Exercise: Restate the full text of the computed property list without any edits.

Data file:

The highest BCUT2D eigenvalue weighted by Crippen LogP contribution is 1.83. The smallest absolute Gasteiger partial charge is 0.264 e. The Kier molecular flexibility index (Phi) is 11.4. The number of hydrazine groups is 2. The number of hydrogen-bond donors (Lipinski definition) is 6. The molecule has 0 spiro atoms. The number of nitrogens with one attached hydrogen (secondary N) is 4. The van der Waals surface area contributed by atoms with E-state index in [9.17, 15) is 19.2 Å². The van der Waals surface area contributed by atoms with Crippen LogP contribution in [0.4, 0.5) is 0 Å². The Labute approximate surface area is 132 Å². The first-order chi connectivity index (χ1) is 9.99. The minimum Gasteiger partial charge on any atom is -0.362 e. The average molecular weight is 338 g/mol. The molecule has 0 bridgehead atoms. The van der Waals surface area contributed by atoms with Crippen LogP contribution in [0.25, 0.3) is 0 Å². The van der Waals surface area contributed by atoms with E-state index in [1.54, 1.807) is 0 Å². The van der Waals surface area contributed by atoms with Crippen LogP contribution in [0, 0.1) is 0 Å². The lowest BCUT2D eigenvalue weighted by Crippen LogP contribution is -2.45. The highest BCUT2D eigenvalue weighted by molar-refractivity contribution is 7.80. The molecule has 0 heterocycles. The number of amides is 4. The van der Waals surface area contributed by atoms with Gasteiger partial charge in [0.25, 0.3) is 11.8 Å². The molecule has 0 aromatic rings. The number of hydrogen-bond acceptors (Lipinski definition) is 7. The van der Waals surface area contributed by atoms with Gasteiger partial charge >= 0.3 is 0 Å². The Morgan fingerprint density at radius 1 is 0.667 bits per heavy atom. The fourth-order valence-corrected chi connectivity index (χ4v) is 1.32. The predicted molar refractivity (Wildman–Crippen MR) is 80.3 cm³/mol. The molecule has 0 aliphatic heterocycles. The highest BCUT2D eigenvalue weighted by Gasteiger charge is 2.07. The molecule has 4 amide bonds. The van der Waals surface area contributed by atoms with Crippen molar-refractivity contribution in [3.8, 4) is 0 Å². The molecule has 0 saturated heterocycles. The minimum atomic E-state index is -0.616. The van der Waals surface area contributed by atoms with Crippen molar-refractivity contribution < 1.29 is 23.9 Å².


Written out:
The highest BCUT2D eigenvalue weighted by Crippen LogP contribution is 1.83. The smallest absolute Gasteiger partial charge is 0.264 e. The Kier molecular flexibility index (Phi) is 11.4. The number of hydrazine groups is 2. The number of hydrogen-bond donors (Lipinski definition) is 6. The molecule has 0 spiro atoms. The number of nitrogens with one attached hydrogen (secondary N) is 4. The van der Waals surface area contributed by atoms with E-state index in [9.17, 15) is 19.2 Å². The van der Waals surface area contributed by atoms with Crippen LogP contribution in [0.4, 0.5) is 0 Å². The Labute approximate surface area is 132 Å². The first-order chi connectivity index (χ1) is 9.99. The minimum Gasteiger partial charge on any atom is -0.362 e. The average molecular weight is 338 g/mol. The molecule has 0 bridgehead atoms. The van der Waals surface area contributed by atoms with Crippen LogP contribution in [0.25, 0.3) is 0 Å². The van der Waals surface area contributed by atoms with E-state index in [1.54, 1.807) is 0 Å². The van der Waals surface area contributed by atoms with Crippen LogP contribution in [0, 0.1) is 0 Å². The lowest BCUT2D eigenvalue weighted by Crippen LogP contribution is -2.45. The highest BCUT2D eigenvalue weighted by molar-refractivity contribution is 7.80. The molecule has 0 heterocycles. The number of amides is 4. The van der Waals surface area contributed by atoms with Gasteiger partial charge in [0.25, 0.3) is 11.8 Å². The molecule has 0 aromatic rings. The number of hydrogen-bond acceptors (Lipinski definition) is 7. The van der Waals surface area contributed by atoms with Gasteiger partial charge >= 0.3 is 0 Å². The Morgan fingerprint density at radius 1 is 0.667 bits per heavy atom. The fourth-order valence-corrected chi connectivity index (χ4v) is 1.32. The predicted molar refractivity (Wildman–Crippen MR) is 80.3 cm³/mol. The molecule has 0 aliphatic heterocycles. The highest BCUT2D eigenvalue weighted by Gasteiger charge is 2.07. The molecule has 4 amide bonds. The van der Waals surface area contributed by atoms with Crippen molar-refractivity contribution in [3.8, 4) is 0 Å². The molecule has 0 saturated heterocycles. The minimum atomic E-state index is -0.616. The van der Waals surface area contributed by atoms with Crippen molar-refractivity contribution < 1.29 is 23.9 Å².